Most cost effective GTIs for solar?

Discussion in 'Solar Power' started by Prairiewind, Jul 4, 2012.

  1. Have any of you done some number-crunching on the most cost-effective GTI for solar right now? I'm looking to expand on my modest solar system of 2 x 235w panels paired with Enphase M215 microinverters. 'Good setup, but...
    1. M215s aren't cheap
    2. I don't need/use the Enphase/Enlighten software (for one thing it updates way too slowly and has been buggy for me...TED 5000 is working well for now)
    3. there are some great solar panel prices out there right now, but usually for panels sized well below the 260w max Enphase recommends to optimize performance from their M215s.
    4. UL listing isn't an issue (at least right now)
    This gets me wondering whether other GTIs exist that would make a good alternative, say the popular SunGs, etc. On paper you look at the price of a SunG 500w compared to 2 Enphase M215s or a 1000W compared to 4 M215s and it seems like you could save some real money with the SunGs.

    On the other hand, a guy posted a video on YouTube showing some dramatic differences in output/efficiency between the two (I think Fearlessthinker crunched some numbers showing a 37% lower output from the SunGs given the same solar input)...if that's typical then it would seem hard to justify not sticking with the Enphases... And the Enphases have been reliable and idiot-proof in the 6 months I've been using them (although I've read that other customers haven't been so lucky with their Enphases not even lasting a year)...

    Maybe there are some other cost-effective GTIs out there to consider?

    'Any thoughts/ideas appreciated :)
  2. leamywind1

    leamywind1 WindyNation Engineer

    Enphase has a 15 year warranty. Ask for Jeremy at and tell him i sent you. He may be able to give you better pricing then your avg. web site price.:)

    FYI Enphase is not making M-190's any more there may be close out pricing on them.
  3. I think Enphase is probably the best way to go. On the surface it seems that using the Chinese inverters like SunG would be more economical, but from what I've read/seen from folks who have experimented on these a fair amount, there are all sorts of potential issues with them when stacking them, you can't come anywhere close to getting the full nominal output out of them, etc. I think once you take this into consideration, something more reliable like Enphase makes more sense. Right now the best price I could find was $146 for M215s from free shipping for orders over $400...I couldn't find anything cheaper than that.

    The biggest hassle with Enphase is matching panels to them to maximize their output. Sure Enphase will work with most 60-cell panels, but if your panel is too small you've wasted money on the M215, and if its too large you've wasted money on your panel. Panels within the "ideal range" for the M215 (230-260?) aren't the ones that I've been finding on sale lately. So that's where you get into some below-the-surface extra expense when you're setting up a system.

    I'll also say that I had real problems with the Enphase Envoy conflicting with my TED 5000 energy monitoring system (since they both communicate over the power line), as have others. Some apparently have no problems. The recommended solution is to have a dedicated circuit for your TED 5000 which is then "islanded" from the rest of your grid by using filters. This may work for some, but I had 4 TED MTU/CTs spread out over several buildings so that was not going to work. And there really wasn't a similar alternative to TED (Current Cost/Envi has too limited of a communication range and it was uncertain Brultech would work over a 300' distance too). So what I ended up having to do was create a filtered circuit for the Enphase. 'Tough part was that my panels/M215s are mounted on a building most distant from my house. So basically I used inline filters to isolate the branch circuit the panels/M215s were on in that remote building, and then I ran a 300' powerline *from within that filtered branch circuit* back to my house/computer. I plugged the Envoy into that powerline (I won't use it for anything else) and so far everything is conflict between TED and Enphase. 'Kind of a PITA, however, but a solution...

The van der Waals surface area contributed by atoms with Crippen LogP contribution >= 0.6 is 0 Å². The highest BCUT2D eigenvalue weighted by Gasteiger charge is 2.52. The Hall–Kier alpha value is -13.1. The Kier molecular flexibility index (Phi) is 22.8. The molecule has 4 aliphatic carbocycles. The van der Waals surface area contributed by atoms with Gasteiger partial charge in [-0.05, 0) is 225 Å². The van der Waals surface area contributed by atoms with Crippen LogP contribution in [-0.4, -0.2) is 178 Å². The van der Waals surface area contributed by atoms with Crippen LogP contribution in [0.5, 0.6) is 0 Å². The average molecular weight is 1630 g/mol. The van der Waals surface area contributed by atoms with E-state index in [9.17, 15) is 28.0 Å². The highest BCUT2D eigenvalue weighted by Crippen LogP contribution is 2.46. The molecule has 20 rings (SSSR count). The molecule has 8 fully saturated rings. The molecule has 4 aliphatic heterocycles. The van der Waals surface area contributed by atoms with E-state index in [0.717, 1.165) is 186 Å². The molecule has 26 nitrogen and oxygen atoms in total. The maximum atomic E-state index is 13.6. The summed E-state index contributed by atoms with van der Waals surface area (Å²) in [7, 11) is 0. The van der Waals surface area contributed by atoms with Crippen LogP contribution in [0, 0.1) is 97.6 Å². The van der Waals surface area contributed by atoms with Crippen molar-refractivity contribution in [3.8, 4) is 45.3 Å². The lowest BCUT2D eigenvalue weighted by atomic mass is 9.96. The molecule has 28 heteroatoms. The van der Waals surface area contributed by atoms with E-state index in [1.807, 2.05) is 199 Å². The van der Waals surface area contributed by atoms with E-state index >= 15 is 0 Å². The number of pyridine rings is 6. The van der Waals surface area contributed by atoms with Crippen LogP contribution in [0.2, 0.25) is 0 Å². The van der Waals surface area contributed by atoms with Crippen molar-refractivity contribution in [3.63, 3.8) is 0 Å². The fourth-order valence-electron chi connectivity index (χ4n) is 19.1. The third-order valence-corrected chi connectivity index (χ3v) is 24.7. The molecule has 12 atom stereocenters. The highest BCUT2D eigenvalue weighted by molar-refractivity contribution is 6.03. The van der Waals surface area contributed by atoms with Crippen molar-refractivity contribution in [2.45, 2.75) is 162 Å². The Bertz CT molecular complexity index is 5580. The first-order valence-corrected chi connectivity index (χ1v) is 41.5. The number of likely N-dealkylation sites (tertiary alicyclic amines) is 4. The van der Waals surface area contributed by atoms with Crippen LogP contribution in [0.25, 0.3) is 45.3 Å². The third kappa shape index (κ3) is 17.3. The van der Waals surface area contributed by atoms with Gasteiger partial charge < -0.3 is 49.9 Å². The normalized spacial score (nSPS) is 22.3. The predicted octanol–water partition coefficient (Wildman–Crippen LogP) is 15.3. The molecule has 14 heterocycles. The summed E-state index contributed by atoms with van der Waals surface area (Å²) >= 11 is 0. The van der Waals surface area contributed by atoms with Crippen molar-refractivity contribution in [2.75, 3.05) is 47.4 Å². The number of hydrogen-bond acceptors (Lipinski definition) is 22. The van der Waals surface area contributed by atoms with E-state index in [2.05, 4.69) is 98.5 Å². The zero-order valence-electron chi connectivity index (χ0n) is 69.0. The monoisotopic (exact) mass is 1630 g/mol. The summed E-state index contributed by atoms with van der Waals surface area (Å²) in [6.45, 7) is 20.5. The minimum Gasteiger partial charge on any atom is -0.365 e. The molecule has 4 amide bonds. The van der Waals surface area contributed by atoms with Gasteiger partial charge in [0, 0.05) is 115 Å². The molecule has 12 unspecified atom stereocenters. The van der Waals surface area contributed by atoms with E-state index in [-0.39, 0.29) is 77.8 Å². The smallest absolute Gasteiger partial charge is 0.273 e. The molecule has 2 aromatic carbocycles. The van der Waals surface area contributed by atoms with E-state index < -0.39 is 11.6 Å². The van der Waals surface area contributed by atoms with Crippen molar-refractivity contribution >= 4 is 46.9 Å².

leamywind1 likes this.
  4. leamywind1

    leamywind1 WindyNation Engineer

    Thanks Collin great info to your solution.
    You have come a cross very good pricing for the M 215's. I know Enphase is particular to the type of panel that a person might use but it may be one reason to weed out using a cheaper brand so the two last longer. Just my thoughts on that. I use Schott, and Canadian solar, both work with Enphase and both have a great company and product repour. I can see how you would have conflicts with the TED and the EMU unit due to they both are sending remote line signals. I have always just used my Ted cutting the cost down but the EMU is a very cool thing to have for an internete based system with the Enlighted web system. Thanks for posting a resolution to a potential problem. I agree that an using Enphase is more of a better long term choice then a China GTI when it comes to solar. Solar is more productive then wind so the ROI will be better. You do not see any "fix video's" for Enphase. lol

    I have a 10kW system in the feild for 3 years now using the M-190's and not one failuar so far on the inverters. This system is also tied to my web site to watch in real time if you would like to see what the web base system looks like. (solar/wind tab)

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